At one level, the debate over whether to allow Wal-Mart to open a grocery store in Chinatown seems like a big fuss over something fairly small. The store would be just 33,000 square feet and would sell only groceries and sundries; it would not be a “superstore.” The new market would create some jobs and offer some inexpensive products, but it would hardly revolutionize the local economy or bring relief to a food desert. Chinatown already has more than a dozen markets, as well as bakeries and other food outlets.
What gives the debate its intensity, then, is not so much the stakes as a clash of underlying principles. Wal-Mart supporters emphasize that the company proposes to open a legal business in a space specifically zoned for a grocery store; if such an idea violates Los Angeles’ approach to acceptable development, then what does that say about this city’s receptivity to growth and jobs?
The company’s opponents counter that many Chinatown residents have grave misgivings about the project’s potential threat to local businesses and the character of the community. If it’s allowed to go forward, they wonder, what does that say about the ability of neighborhoods to protect themselves?
Behind this local debate is a larger context: Wal-Mart is fiercely opposed by organized labor, which has fought it around the world. Labor is working with community activists in Chinatown to try to keep the retailer from establishing a foothold in Los Angeles, where unions have great sway.
Over the last week, I spent four days walking through Chinatown and talking to residents and business owners about the project. What I found was a distinctly divided community. Some of those I spoke with liked the idea of Wal-Mart coming to the area: Cheaper food, they said , would be welcome, especially at a time when many are stretching budgets. Many more of the people I spoke to, though, opposed it. They worried about the erosion of their neighborhood’s integrity and history, and they expressed concern that the new supermarket would drive local stores out of business.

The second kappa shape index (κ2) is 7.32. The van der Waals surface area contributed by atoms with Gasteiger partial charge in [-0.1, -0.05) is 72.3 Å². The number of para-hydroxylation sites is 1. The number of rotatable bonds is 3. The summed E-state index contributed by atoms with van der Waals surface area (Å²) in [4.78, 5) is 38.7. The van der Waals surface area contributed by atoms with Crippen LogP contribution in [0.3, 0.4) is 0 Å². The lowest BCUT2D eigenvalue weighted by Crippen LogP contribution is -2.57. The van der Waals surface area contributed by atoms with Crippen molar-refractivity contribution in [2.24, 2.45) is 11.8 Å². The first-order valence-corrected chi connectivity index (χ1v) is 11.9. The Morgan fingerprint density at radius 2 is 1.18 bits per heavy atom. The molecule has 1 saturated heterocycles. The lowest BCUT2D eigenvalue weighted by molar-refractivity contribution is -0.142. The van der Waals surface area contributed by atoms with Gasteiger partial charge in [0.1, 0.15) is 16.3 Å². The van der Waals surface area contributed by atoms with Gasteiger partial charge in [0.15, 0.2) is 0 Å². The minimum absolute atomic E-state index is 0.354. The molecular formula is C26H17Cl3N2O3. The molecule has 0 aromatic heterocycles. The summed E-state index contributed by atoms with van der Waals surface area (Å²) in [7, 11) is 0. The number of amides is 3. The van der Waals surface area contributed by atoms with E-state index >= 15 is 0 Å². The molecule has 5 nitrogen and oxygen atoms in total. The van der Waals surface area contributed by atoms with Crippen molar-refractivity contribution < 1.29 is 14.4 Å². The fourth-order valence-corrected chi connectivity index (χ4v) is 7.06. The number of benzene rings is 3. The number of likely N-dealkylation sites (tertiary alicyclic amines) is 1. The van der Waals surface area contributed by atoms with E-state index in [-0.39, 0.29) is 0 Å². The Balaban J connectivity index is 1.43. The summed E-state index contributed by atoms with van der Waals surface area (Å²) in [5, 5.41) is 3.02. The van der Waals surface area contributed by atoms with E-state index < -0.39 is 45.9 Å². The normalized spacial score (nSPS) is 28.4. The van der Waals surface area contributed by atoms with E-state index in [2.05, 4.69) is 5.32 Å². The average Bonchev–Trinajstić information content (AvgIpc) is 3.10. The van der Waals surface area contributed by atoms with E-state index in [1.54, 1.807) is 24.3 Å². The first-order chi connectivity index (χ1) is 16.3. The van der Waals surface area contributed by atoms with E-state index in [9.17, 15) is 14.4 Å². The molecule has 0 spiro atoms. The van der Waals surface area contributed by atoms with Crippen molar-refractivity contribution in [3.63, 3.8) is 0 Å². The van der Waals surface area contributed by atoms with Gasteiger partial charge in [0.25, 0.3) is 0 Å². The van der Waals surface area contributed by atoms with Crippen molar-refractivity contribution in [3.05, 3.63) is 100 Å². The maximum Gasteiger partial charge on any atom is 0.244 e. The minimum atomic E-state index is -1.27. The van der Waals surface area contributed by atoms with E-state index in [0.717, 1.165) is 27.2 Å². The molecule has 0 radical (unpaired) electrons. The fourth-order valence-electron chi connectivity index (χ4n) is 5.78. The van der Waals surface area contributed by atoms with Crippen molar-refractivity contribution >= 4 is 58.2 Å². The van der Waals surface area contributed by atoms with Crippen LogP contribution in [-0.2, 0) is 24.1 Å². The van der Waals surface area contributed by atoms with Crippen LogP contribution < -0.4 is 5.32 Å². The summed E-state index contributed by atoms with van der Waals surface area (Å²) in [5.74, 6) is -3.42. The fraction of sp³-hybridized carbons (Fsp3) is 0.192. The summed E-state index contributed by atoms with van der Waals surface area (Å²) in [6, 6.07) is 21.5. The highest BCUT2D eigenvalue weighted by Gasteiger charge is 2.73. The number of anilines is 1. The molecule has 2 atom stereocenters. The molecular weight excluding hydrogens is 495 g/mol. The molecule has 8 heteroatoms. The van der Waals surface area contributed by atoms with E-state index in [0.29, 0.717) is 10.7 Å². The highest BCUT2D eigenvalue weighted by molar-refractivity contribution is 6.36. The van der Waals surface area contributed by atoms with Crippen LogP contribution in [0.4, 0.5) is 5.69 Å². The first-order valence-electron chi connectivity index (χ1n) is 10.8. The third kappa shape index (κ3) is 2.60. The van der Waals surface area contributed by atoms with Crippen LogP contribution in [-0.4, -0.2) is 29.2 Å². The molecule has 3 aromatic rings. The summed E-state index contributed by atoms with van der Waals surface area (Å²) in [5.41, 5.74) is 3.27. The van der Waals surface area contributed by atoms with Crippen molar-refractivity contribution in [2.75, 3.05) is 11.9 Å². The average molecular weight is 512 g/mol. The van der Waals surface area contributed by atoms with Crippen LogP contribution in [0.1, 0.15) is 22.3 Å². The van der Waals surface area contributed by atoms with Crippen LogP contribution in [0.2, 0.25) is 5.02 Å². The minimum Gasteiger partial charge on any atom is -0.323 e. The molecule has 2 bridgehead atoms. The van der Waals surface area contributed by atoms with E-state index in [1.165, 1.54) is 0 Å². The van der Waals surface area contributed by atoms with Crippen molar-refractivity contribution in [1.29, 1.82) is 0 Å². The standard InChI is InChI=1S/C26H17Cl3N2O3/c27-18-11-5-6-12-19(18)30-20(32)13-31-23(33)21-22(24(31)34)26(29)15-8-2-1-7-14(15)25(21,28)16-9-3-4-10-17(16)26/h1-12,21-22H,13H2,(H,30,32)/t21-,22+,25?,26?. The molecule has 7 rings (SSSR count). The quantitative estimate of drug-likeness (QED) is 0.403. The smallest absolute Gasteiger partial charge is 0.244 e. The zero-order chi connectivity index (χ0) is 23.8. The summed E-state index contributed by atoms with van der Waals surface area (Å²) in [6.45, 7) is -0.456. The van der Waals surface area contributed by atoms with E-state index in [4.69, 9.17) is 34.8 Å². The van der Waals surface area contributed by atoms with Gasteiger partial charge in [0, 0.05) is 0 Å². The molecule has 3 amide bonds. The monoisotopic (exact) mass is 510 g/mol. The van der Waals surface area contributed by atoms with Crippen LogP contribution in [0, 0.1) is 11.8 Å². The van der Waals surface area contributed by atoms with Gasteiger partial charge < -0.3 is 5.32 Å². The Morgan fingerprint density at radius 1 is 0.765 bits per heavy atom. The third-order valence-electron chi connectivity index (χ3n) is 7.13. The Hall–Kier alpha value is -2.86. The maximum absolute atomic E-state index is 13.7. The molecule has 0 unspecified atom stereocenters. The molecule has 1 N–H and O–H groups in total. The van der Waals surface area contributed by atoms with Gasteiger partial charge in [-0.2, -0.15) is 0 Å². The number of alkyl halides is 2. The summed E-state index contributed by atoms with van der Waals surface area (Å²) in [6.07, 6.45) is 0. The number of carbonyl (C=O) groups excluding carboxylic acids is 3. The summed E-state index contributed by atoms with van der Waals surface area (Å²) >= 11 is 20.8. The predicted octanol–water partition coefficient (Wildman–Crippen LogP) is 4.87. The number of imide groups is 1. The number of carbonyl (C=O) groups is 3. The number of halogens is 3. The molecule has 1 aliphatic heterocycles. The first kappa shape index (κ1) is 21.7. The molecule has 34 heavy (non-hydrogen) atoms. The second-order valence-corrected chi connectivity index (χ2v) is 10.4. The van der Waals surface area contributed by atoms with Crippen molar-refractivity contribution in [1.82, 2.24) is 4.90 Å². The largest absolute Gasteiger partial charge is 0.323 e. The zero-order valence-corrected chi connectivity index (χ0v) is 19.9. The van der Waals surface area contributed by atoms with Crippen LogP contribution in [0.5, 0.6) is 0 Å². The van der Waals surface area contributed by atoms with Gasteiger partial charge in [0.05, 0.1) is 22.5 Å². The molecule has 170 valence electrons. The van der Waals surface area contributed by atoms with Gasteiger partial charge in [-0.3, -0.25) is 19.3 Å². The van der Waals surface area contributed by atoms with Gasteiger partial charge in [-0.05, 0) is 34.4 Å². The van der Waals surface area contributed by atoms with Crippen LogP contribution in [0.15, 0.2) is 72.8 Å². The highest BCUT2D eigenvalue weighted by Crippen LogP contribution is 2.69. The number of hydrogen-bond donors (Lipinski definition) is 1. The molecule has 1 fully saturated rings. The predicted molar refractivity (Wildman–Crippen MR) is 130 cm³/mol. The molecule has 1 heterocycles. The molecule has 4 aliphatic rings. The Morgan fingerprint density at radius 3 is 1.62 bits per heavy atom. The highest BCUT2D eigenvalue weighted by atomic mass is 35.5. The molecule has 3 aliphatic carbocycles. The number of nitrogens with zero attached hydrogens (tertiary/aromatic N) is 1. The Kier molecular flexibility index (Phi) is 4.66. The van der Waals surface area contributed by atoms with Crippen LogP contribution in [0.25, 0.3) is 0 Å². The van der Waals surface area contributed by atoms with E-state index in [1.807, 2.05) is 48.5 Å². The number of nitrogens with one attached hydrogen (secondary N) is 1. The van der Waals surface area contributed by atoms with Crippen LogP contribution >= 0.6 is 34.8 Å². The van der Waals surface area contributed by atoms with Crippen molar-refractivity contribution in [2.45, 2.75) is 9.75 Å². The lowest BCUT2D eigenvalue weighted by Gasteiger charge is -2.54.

Rita Lee was sitting outside the Thien Hau Temple on a hot morning last week, accompanied by her daughter and mother. Across the way, a few elderly men and women practiced tai chi, as others opened shops or hurried to work beneath parasols. Lee said she would have mixed feelings about a Wal-Mart in the neighborhood. “It’s convenient,” she said, noting that she now sometimes travels more than half an hour to buy staples. But Lee also worried that local businesses might be hurt.
I heard that blend of reactions over and over. The owner of a nearby electronics store welcomed the prospect of increased foot traffic. The manager of a local bakery worried that it would siphon away customers. The assistant manager at the Wing Hop Fung Ginseng and China Products store thought it might draw people to Chinatown.
“A lot of people are talking about it,” said the assistant manager, Lisa Quan, adding that her store’s inventory — heavily stocked with foods and spices used in Chinese cooking and medicine — seemed unlikely to overlap much with a Wal-Mart supermarket. Wal-Mart is not known for its wild Ohio ginseng.
Others were less sanguine. Christilily Chiv grew up in Chinatown, went off to school at UC Riverside and now is back. Her parents still live there. As we strolled through the neighborhood, she pointed to restaurants and stores owned by family and friends. She’s alarmed by what a Wal-Mart might do to the character of the community.
“This is a cultural hub,” she said. “If the community becomes commercialized, it loses its integrity.”
That’s also the view of Sarah Tseng, who graduated last year from UCLA and now lives in Chinatown. As we sat down for tea, she ordered in Chinese. Tseng, who’s active in the campaign to reject the Wal-Mart store, was particularly bothered by the willingness of the city to ignore the wishes of her neighbors. “I feel like it’s a violation of due process,” she said.
Sissy Trinh runs the Southeast Asian Community Alliance, a neighborhood advocacy group that’s been around for 10 years. She echoes those concerns, as well as the fear of what Wal-Mart might do to the economy of this community. “What if Wal-Mart brings 50 jobs, but we lose 100 when other businesses close?” she asked.
On Tuesday, the City Council’s Planning and Land Use Management Committee will consider a motion by Councilman Ed Reyes to halt all new national chain-store development in Chinatown until the community has a chance to consider the proposal. As it’s been debated, Reyes says he’s heard from business leaders who resent his intervention, young people who appreciate the defense of their family stores and others worried about traffic and other effects. Mostly, though, he hears from those who want to preserve the singularity of Chinatown.
“What Chinatown means to the people of Chinatown,” Reyes said. “This issue of character and identity is real.”